In 2019, nobody throws around the term ‘witch hunt’ with more cavalier indifference or historic nonchalance than does our besieged chief executive.
From October 17-27 at the Larcom Theatre in Beverly, performance of “Saltonstall’s Trial” ought to give the president – as well as the rest of us – pause as we find ourselves surrounded once again by the gaudy, the garish, and the goofy goings-on during Halloween in Salem.
For too many, both the genuine horror of real witch hunts, as well as the very real deadly results of the most famous one of all in the late 1600s, are massively diminished in our minds.
It seems the sugar high from M&M’s, Mounds Bars, and Charleston Chews can still easily blind.
“Saltonstall’s Trial,” like Arthur Miller’s fictional “The Crucible,” reminds us that for the perpetrators, the victims, and the power structure of 1692, this first historic witch trial wasn’t about costumes or candy.
For Jews in particular, the price paid by the victims of these events might very well have prevented similar atrocities from being foisted onto our community by the ignorant or the fearful, convinced that the mysterious Jews might be connected to ungodly forces as well.
Think of “blood libel,” the accusation Jews killed Christian children to use their blood as part of our religious rituals, which periodically haunted the Jews in Europe and Russia for centuries.
The question was never about whether Jews did such things. It was presumed that they did.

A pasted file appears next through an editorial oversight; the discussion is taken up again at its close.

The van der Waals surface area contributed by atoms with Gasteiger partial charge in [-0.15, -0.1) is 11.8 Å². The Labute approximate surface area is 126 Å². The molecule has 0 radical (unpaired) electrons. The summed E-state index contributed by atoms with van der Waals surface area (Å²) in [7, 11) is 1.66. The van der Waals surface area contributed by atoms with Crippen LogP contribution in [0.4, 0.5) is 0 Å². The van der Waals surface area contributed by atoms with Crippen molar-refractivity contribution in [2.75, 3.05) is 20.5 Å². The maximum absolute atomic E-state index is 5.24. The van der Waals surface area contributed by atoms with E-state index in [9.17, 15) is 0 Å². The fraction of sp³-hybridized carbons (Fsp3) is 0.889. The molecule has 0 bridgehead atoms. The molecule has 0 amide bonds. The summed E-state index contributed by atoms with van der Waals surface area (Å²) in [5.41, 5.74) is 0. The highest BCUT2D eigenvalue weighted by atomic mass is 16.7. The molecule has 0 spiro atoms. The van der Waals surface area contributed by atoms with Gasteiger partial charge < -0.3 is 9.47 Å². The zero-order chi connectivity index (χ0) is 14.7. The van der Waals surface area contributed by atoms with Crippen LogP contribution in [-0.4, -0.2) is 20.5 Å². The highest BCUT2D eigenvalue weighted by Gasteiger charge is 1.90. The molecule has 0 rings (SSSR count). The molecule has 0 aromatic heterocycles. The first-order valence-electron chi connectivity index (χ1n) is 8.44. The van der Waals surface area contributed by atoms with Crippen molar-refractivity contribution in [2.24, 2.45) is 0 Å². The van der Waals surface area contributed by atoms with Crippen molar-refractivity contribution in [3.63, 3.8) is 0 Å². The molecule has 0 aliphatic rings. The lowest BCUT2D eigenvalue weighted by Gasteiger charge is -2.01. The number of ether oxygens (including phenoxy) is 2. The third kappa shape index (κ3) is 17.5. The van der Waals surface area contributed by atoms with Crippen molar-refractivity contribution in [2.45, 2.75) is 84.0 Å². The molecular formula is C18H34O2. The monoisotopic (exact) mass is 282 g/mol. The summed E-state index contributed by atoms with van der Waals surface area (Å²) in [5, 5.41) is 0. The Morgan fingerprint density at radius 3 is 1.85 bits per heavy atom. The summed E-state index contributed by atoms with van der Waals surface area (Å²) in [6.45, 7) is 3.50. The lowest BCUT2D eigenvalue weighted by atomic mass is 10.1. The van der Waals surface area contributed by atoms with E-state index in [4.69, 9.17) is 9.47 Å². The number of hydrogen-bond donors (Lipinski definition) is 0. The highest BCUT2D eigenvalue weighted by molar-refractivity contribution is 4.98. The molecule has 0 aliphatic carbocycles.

The question was whether the Jews sporadically accused of those specific crimes were actually guilty as individuals of those acts.
When one considers it in that context, how far is that from that bizarre belief that those same people could and would be willing to conspire with other unholy forces in America against the real children of God?
The new play, written by Michael Cormier and Myriam Cyr, and directed by award-winning director Cyr, tells the tale of a respected judge, Nathaniel Saltonstall, forced to choose between integrity and self-preservation during the very first of these witch trials.
Fear and ignorance ruled the day, with the presumption of guilt overwhelming any concept of innocence.
The historic truth is that the legal concept of presumption of innocence written into both the Massachusetts and U.S. constitutions by John Adams were a direct result of the folly of these trials.
Simply put, once again, the question was never about whether there were witches.
That was a biblical fact, written in both the Old and New testaments.
No one at the time was willing to go behind the old canard to examine if it could possibly be false.
Therefore the question to be adjudicated during the course of the Salem Witch Trials was only whether those particular accused were witches.
More frightening, once these poor souls were accused of the crime of witchcraft or sorcery, the burden was on them to prove it wasn’t true.
How different would our legal system be today if that were still the case?
The drama and nightmare of the truly innocent being wrongly convicted still haunts most of us in 2019.
The court verdicts overturned by the well-known Innocence Project show that mistakes can be made even when the system demands a presumption of innocence, not an assumption of guilt.
“Saltonstall’s Trial” gives us the opportunity to see the victims of America’s most famous miscarriage of justice as humans trapped in a Kafkaesque nightmare, not cute kids in colorful costumes, cheap hucksters making money in the streets of Salem, or even a president who’s willing to shout “witch hunt” more often than the Little Boy who cried “wolf.”
This Halloween season, make your way to the Larcom Theatre.
You’ll never think of Halloween the same way again.
“Saltonstall’s Trial” is at the Larcom Theatre, 13 Wallis St., Beverly, for 10
performances from Oct. 17 to 27. Tickets are available at thelarcom.org or by
calling 978-390-2425. Michael Goldman is a veteran Democratic political
consultant, writer, and educator.